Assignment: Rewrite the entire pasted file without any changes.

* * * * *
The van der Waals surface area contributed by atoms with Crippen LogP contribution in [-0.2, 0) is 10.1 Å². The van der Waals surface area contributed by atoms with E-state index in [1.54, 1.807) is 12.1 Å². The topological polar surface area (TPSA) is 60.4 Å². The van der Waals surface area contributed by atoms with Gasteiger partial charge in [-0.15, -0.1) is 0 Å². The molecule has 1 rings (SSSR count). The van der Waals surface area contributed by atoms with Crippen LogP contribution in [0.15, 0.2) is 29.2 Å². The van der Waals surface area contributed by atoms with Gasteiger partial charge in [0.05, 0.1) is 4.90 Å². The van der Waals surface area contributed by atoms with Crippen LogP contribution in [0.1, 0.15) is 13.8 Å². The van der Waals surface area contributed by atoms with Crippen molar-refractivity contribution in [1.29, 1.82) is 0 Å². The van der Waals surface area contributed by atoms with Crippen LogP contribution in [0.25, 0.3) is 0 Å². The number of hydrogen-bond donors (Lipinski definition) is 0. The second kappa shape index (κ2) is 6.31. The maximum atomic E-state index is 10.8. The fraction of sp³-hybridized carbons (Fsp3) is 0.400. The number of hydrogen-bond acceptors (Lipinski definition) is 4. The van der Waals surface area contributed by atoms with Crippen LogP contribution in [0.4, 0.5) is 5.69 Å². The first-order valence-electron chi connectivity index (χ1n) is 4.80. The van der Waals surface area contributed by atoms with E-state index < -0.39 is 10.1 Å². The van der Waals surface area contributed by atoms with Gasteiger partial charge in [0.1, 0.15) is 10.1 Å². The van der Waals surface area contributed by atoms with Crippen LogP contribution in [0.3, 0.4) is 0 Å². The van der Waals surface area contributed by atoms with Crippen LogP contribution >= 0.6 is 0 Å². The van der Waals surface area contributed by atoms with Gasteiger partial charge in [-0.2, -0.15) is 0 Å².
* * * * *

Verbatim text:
The van der Waals surface area contributed by atoms with Crippen LogP contribution in [-0.2, 0) is 10.1 Å². The van der Waals surface area contributed by atoms with E-state index in [1.54, 1.807) is 12.1 Å². The topological polar surface area (TPSA) is 60.4 Å². The van der Waals surface area contributed by atoms with Gasteiger partial charge in [-0.15, -0.1) is 0 Å². The molecule has 1 rings (SSSR count). The van der Waals surface area contributed by atoms with Crippen LogP contribution in [0.15, 0.2) is 29.2 Å². The van der Waals surface area contributed by atoms with Gasteiger partial charge in [0.05, 0.1) is 4.90 Å². The van der Waals surface area contributed by atoms with Crippen LogP contribution in [0.1, 0.15) is 13.8 Å². The van der Waals surface area contributed by atoms with Crippen molar-refractivity contribution in [1.29, 1.82) is 0 Å². The van der Waals surface area contributed by atoms with Crippen LogP contribution in [0.25, 0.3) is 0 Å². The number of hydrogen-bond donors (Lipinski definition) is 0. The second kappa shape index (κ2) is 6.31. The maximum atomic E-state index is 10.8. The fraction of sp³-hybridized carbons (Fsp3) is 0.400. The number of hydrogen-bond acceptors (Lipinski definition) is 4. The van der Waals surface area contributed by atoms with Crippen LogP contribution in [0.4, 0.5) is 5.69 Å². The first-order valence-electron chi connectivity index (χ1n) is 4.80. The van der Waals surface area contributed by atoms with E-state index < -0.39 is 10.1 Å². The van der Waals surface area contributed by atoms with Gasteiger partial charge in [0.1, 0.15) is 10.1 Å². The van der Waals surface area contributed by atoms with Crippen LogP contribution in [0.3, 0.4) is 0 Å². The van der Waals surface area contributed by atoms with Crippen LogP contribution >= 0.6 is 0 Å². The van der Waals surface area contributed by atoms with Gasteiger partial charge in [-0.2, -0.15) is 0 Å².